The following panel discussion took place as part of “The Comedies of Fair U$e,” a conference on copyright and intellectual property held from April 28–30 at NYU. The event was organized by NYU Journalism Professor Rob Boynton, in conjunction with the New York Institute for the Humanities at NYU, which is under the direction of Lawrence Weschler.
Kembrew McLeod, a documentary filmmaker and scholar of intellectual property law, moderated the panel. The panelists were Lawrence Ferrara, Chair of the Department of Music and Performing Arts at NYU and a specialist in copyright law; Claudia Gonson, drummer and manager for the pop group The Magnetic Fields; Hank Shocklee, legendary producer of Public Enemy; and Paul Miller, a.k.a. DJ Spooky, whose book Rhythm Science was published last year by MIT Press.
Ferrara: One of the things that interests me a great deal on fair use is that I do a great deal of consulting for all the major record companies, and many of the independent companies and the publishers and the motion picture companies. I look at this from both ends because I work with both plaintiffs and defendants, but I am concerned at the exposure of frivolous suits. It is the problem of the small person, the person who doesn’t have a lot of equity or power, crushed by major corporations; in fact, in many cases, it is a frivolous lawsuit, one after one after another that is causing harm to the overall creative process and to the artist.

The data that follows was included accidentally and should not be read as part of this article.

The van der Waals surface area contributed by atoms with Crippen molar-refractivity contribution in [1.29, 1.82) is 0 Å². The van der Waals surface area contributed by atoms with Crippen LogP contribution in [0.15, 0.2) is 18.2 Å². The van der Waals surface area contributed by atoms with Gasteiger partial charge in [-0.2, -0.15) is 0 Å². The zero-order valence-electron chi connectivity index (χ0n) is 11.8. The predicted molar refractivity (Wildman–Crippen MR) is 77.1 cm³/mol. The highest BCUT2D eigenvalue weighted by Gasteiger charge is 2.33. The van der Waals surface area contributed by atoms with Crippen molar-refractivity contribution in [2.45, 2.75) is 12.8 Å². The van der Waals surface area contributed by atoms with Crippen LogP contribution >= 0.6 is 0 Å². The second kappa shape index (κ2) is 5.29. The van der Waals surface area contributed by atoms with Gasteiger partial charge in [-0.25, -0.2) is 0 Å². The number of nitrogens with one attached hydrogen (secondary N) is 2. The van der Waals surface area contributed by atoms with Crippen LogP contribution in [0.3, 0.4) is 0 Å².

I want to give a couple of examples of some of the kinds of cases that are highly frivolous: in 2005 I was involved probably in about five issues from federal court in Washington state to southern district in Florida, Miami to Boston the first circuit and here, right here, the southern district of New York. In each of these four or five instances, the defendants whom I was working with won motions for summary judgment. But in so winning, they probably spent a quarter of a million dollars or more to show that the claim was frivolous. A few examples I will wrap together: one was for the rapper Fabolous, not fabulous but Fabolous. It was a hit song of his called “Young’N” and in parentheses “holla back.” Now, another artist wrote a song “holla back” and there is no concrete evidence that Fabolous had ever heard the plaintiffs work, yet there was the suggestion that he may have. Even if there was, and even if in fact, in this case, Fabolous copied what was reported to have been copied, it would have been a legal copy because the only similarity, and this was also the case in a Memphis Bleak case in the southern district of Florida where we also won a motion for summary judgment, all that was similar was “holla back.” That’s it. “Holla back” repeated in the chorus section and the fact that it was in that rhythm, “Holla back,” daaaa daaa da (sounds the tune out). One of the most common rhythm motives in all of history—in fact one of Bach’s favorites. So what we basically said to the court “this is frivolous” and the court accepted it, albeit at least a quarter of a million dollars later.